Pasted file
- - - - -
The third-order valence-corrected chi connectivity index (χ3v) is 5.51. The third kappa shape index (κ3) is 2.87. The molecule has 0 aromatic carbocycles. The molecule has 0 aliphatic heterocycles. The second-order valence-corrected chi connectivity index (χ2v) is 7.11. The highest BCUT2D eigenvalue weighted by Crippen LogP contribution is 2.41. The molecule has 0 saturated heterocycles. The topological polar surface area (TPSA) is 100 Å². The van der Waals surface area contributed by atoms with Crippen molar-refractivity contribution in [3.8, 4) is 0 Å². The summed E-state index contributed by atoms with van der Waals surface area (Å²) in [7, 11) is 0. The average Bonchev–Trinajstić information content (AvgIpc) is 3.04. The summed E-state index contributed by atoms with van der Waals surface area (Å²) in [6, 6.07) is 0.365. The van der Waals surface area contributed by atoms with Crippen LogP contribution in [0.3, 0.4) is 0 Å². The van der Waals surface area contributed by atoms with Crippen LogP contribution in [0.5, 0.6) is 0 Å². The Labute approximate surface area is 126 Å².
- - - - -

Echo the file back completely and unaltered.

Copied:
The third-order valence-corrected chi connectivity index (χ3v) is 5.51. The third kappa shape index (κ3) is 2.87. The molecule has 0 aromatic carbocycles. The molecule has 0 aliphatic heterocycles. The second-order valence-corrected chi connectivity index (χ2v) is 7.11. The highest BCUT2D eigenvalue weighted by Crippen LogP contribution is 2.41. The molecule has 0 saturated heterocycles. The topological polar surface area (TPSA) is 100 Å². The van der Waals surface area contributed by atoms with Crippen molar-refractivity contribution in [3.8, 4) is 0 Å². The summed E-state index contributed by atoms with van der Waals surface area (Å²) in [7, 11) is 0. The average Bonchev–Trinajstić information content (AvgIpc) is 3.04. The summed E-state index contributed by atoms with van der Waals surface area (Å²) in [6, 6.07) is 0.365. The van der Waals surface area contributed by atoms with Crippen LogP contribution in [0.3, 0.4) is 0 Å². The van der Waals surface area contributed by atoms with Crippen LogP contribution in [0.5, 0.6) is 0 Å². The Labute approximate surface area is 126 Å².